No, I am not talking about the death of Michael Jackson. Nor am I opining upon the resignation of Sarah Palin.
This is about the death of a kitchen tool that has been a part of my life for well over ten years, which I found out about from an ad in the back of an old issue of Fine Cooking Magazine. It has served me well in my own kitchen as well as in the kitchens of others, and I even used it a bit when I worked in a professional kitchen–I just packed the critter up and carted it off with me.
Yes, my Sumeet has suffered a most final, and decisive death.
It is a sad, sad day.
It has been limping along for months–the motor housing cracked a long time ago, and was repaired with duct tape. The blades had finally dulled to the point that I could no longer put peeled chunks of ginger into the container and have them grind up–I had to roughly chop it first, and then the Sumeet would grind it to a paste. Fresh coconut and even worse, galangal had become impossible, even if cut into small pieces. And channa dalia–well, that is what put the final nail in the coffin of my faithful kitchen friend and burned out its workhorse motor. (The smell of burning motor bits is distinctive, disturbing and quite final. It was the smell, in addition to the sound of interior motor bits grinding against each other that told me that the Sumeet had given up the ghost.)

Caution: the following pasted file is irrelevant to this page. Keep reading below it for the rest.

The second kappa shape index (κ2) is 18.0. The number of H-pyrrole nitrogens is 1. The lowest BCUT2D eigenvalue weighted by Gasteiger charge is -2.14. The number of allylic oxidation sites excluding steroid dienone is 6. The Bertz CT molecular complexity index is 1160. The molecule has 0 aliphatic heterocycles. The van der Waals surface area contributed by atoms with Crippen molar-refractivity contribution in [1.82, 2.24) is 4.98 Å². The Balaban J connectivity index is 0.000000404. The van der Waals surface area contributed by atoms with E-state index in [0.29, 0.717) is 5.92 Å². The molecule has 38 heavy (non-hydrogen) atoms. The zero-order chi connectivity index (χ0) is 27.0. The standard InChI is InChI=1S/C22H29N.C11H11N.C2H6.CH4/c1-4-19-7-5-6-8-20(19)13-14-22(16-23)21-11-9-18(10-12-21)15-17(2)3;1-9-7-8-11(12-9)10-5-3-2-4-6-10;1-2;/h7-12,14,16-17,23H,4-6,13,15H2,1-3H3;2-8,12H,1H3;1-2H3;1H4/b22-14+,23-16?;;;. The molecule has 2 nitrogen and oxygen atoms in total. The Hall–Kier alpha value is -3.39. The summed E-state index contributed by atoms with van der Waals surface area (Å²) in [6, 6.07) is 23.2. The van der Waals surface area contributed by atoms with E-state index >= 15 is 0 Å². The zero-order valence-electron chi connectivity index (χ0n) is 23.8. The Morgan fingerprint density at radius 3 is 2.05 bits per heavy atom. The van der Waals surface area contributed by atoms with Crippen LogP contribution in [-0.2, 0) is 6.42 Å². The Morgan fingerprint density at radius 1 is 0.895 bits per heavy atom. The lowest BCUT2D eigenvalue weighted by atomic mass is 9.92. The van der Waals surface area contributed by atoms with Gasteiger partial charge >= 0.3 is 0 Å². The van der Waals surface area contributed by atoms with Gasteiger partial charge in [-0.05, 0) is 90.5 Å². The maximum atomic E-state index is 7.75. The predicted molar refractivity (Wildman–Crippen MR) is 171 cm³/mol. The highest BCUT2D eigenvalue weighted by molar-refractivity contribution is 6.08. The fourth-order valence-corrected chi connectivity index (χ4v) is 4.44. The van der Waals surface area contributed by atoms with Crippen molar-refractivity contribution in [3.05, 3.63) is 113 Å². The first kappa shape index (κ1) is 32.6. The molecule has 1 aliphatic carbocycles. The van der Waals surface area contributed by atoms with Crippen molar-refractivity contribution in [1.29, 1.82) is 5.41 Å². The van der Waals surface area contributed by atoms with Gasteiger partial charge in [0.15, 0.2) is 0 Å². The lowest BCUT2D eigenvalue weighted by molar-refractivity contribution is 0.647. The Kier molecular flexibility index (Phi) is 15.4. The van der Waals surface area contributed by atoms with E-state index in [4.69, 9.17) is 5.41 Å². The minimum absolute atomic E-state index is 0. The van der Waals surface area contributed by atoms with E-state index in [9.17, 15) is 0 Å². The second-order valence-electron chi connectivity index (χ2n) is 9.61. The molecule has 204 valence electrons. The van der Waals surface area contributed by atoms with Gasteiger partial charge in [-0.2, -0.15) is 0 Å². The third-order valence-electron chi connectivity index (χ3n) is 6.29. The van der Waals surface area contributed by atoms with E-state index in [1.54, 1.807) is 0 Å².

So, I raise my (third) cup of coffee of the day to my old friend and boon companion in all endeavors culinary, and wish it Godspeed as it goes off on its last adventure.
I feel as if I should give it a Viking burial, complete with grave offerings and burning ship, but I suspect I would get cited for littering, pollution of a waterway and unauthorized burning of a kitchen appliance in public if I hiked myself down to the Hocking River and after arranging a full array of funerary offerings (heaps of spices, garlic and ginger, most likely) around it on a raft, I set the supine Sumeet ablaze with all proper pomp and grief-filled circumstance.
So, let this post stand as the funeral to my loyal helpmate who until this very hour on this very day, never let me down, no matter what manner of crazy ingredients I set it to grinding.
Needless to say, I immediately ordered a replacement, but after doing research all over the web, but particularly among Indian blogs and websites, and hearing from readers of my blog over months that the company that makes Sumeet has given up on customer service, and reading reviews of other Indian wet-dry grinders, I decided to pick up a Preethi. (I started this research months ago, as I knew that this day was coming. The Sumeet has been wheezing along pathetically for a long time, so I have been preparing for its eventual demise.)
I have read great reviews of Preethi’s various wet-dry grinders and it looks and sounds like it will be a worthy successor to my old and dear kitchen friend.
Look for a review of my new kitchen goodie when it arrives.
Until then, I will be back to grinding spices the old fashioned way–with a mortar and pestle. (The good thing about the old ways is that they always work, they don’t require electricity and the stone implements required do not wear out within a human lifetime.)
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